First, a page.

March roars in like a lion and leaves like a lamb.
It is the month during which spring officially occurs.
For plant lovers, it is time to find interesting new additions to homes and gardens.
So, for all your one-stop shopping needs, check out the Horticultural Show and Sale sponsored by the Big Island Association of Nurserymen. The show and sale are slated for March 8-9 at Edith Kanakaole Multi-Purpose Stadium in Hilo. It is the largest show and sale on the island.
Now in its 39th year, it promises a great variety of flowering and fruit trees, orchids, air plants, succulents, shrubs, ground covers and the best array of rare bamboos to be found in Hawaii. Expert nursery folks also will be available to answer your gardening questions.
For more information about the event, contact Sean Spellicy at 966-7169 or firstname.lastname@example.org.
According to Peter Berg and Susan Ruskin, there will be dozens of noninvasive bamboo species available. These are suitable for privacy hedges, gorgeous landscape statements, edible shoots, windbreaks and those used for construction.
Hawaii’s varied climates and cultural makeup are ideal for bamboo, but until the 1980s there was no serious effort to introduce the valuable elite bamboos of Asia and the Americas.
Thanks to the Hawaii Chapter of the American Bamboo Society and Quindembo Nursery, we now have more than a hundred species available.
Asia is the ancestral home of many kamaaina — people and plants.
When it comes to plants, one of the most valuable is bamboo. Although there are many species found in Central and South America, tropical and subtropical Asian cultures have used bamboo for thousands of years. It is said bamboo and rice are the very foundation of these cultures.
The Hawaiian ohe kahiko can be found in many parts of Polynesia. The actual genus and species is not clear, with taxonomists and botanists not all agreeing. We do know it is a tropical clumper probably originating in Southeast Asia.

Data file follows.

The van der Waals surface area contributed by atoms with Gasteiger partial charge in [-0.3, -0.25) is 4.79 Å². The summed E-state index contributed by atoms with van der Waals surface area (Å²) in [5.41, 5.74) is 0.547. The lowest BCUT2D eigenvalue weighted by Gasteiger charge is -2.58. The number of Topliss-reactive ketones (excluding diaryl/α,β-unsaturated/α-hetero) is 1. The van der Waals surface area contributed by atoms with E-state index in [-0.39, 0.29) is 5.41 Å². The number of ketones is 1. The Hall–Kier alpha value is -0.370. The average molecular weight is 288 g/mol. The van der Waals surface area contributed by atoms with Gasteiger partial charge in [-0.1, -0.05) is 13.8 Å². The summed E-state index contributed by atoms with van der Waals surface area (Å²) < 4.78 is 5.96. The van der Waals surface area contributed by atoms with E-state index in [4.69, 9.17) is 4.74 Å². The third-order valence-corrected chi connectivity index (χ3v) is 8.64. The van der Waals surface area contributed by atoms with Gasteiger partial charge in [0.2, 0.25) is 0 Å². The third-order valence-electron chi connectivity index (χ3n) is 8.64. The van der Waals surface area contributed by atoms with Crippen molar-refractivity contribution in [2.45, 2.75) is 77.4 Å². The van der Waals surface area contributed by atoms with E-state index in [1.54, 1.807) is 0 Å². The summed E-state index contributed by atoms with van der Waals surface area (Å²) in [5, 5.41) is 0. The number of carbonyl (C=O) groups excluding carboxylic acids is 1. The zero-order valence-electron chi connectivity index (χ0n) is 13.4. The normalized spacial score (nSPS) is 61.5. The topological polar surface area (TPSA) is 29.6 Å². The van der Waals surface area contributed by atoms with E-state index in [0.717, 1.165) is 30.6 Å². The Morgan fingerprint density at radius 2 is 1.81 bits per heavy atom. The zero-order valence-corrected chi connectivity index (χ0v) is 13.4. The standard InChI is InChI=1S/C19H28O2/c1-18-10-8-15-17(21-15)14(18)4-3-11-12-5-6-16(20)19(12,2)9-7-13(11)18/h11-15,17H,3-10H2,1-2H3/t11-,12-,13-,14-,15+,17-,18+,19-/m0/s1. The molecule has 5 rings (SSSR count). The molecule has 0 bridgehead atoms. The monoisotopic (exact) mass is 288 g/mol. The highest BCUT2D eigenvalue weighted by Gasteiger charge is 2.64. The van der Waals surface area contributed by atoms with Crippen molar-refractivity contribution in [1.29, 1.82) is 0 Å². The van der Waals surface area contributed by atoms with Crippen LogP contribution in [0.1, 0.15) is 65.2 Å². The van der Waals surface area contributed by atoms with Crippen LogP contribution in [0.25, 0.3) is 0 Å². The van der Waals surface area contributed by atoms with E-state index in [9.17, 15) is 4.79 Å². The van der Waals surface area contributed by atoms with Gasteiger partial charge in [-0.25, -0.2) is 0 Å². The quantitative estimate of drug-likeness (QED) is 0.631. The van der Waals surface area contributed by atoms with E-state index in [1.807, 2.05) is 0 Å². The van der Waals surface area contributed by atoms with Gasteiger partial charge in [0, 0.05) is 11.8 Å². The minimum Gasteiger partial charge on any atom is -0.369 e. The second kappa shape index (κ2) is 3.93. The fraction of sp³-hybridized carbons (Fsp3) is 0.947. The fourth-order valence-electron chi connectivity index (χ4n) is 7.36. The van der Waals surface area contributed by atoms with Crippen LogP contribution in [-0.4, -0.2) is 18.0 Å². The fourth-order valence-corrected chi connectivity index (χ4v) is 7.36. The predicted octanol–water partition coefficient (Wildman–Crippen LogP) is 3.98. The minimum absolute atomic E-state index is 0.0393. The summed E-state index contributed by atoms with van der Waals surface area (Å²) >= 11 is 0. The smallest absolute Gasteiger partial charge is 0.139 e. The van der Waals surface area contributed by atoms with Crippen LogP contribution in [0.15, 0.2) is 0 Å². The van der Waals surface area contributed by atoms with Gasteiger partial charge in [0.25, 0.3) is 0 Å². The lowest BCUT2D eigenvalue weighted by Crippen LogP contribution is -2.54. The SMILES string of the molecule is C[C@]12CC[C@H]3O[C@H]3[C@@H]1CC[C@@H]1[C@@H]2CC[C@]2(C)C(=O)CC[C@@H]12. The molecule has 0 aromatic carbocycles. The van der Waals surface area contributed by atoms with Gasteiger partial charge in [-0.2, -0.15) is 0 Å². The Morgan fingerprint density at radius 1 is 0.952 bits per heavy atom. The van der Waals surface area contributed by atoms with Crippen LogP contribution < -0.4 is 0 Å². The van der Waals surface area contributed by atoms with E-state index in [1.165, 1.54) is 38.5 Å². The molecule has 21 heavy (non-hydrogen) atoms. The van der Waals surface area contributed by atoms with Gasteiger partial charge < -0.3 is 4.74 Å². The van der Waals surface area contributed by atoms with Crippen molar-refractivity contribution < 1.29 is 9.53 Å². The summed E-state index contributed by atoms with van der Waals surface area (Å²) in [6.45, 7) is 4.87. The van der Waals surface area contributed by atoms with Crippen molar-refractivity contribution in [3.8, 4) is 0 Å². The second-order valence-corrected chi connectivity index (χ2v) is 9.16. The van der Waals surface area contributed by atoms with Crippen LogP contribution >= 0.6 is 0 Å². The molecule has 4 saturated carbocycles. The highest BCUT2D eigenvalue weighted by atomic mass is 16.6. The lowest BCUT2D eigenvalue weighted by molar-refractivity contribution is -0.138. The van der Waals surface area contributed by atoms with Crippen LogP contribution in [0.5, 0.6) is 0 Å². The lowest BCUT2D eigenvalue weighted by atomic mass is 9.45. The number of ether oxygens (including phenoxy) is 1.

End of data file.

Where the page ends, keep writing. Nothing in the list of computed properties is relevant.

It is likely Schizostachyum. Vast stands can be seen in the mountains of high islands such as Raiatea in the Society Islands. Polynesians there still use it in crafts.
With large tracts of land now available for forestry, and our local interest in sustainable agriculture, bamboo could become one of our major resources. It has many uses for food, construction, arts and crafts.
Some folks only know bamboo from their experience with the rampant running species. Needless to say, these types are not for the small garden unless contained.
However, they have been used very effectively to stabilize steep slopes prone to erosion. That is why we find large stands of running bamboos on the steep slopes above Waiohinu in Ka‘u or at the back of Manoa Valley on Oahu and on Maui. The intricate mat of roots and rhizomes hold soil and rocks in place and save roads, homes and streams from mud and rockslides.
Bamboos certainly are a more attractive and environmentally sound approach to steep slope erosion control than concrete, wire or chain-link screens. Erosion on East Hawaii gulch roads is a serious problem that could be addressed with certain bamboo species.
Bamboos also are excellent cattle feed and have a place in supplying nutritious greens at a low cost. Local farmers have been working on the potential of growing bamboos for multiple use sustainable agriculture, incorporating the animal feed component and for windbreaks.
Even though bamboos are excellent sources of edible shoots and construction material, most folks are interested in ornamental bamboos for their looks.
Bamboos, of one type or another, are a natural for almost any tropical garden. In fact, many of the hundreds of types of bamboos do grow in the tropics, but some species grow as far north as New York or Seattle, and can be found growing up to 10,000 feet in the mountains of Asia and Central and South America.
Bamboos vary from forest giants of 120 feet to dwarfs of 6 inches.
Many specimens are suitable for ornamental purposes. The clump bamboos are ideally suited for ornamental uses in their area of adaptation. They can be planted in groups for hedges or singly for specimen plantings.
Bamboo does best in a moist, well-drained soil with some organic matter. Apply complete fertilizer such as organic 8-8-8 or manures four to six times a year to the planting. Mulch the soil around the planting.
Mulches add organic matter to the soil, help restrict the growth of weeds and conserve soil moisture. Dead leaves or dry grass clippings can be used for mulch. Apply a layer of mulching material at least 3 inches deep.
If you are interested in bamboo culture for economic and agricultural uses, contact your UHCTAHR Master Gardener Helpline for UH Extension circular “Bamboo for Forest and Garden.” The phone number in Kona is 322-4893 and 981-5199 in Hilo.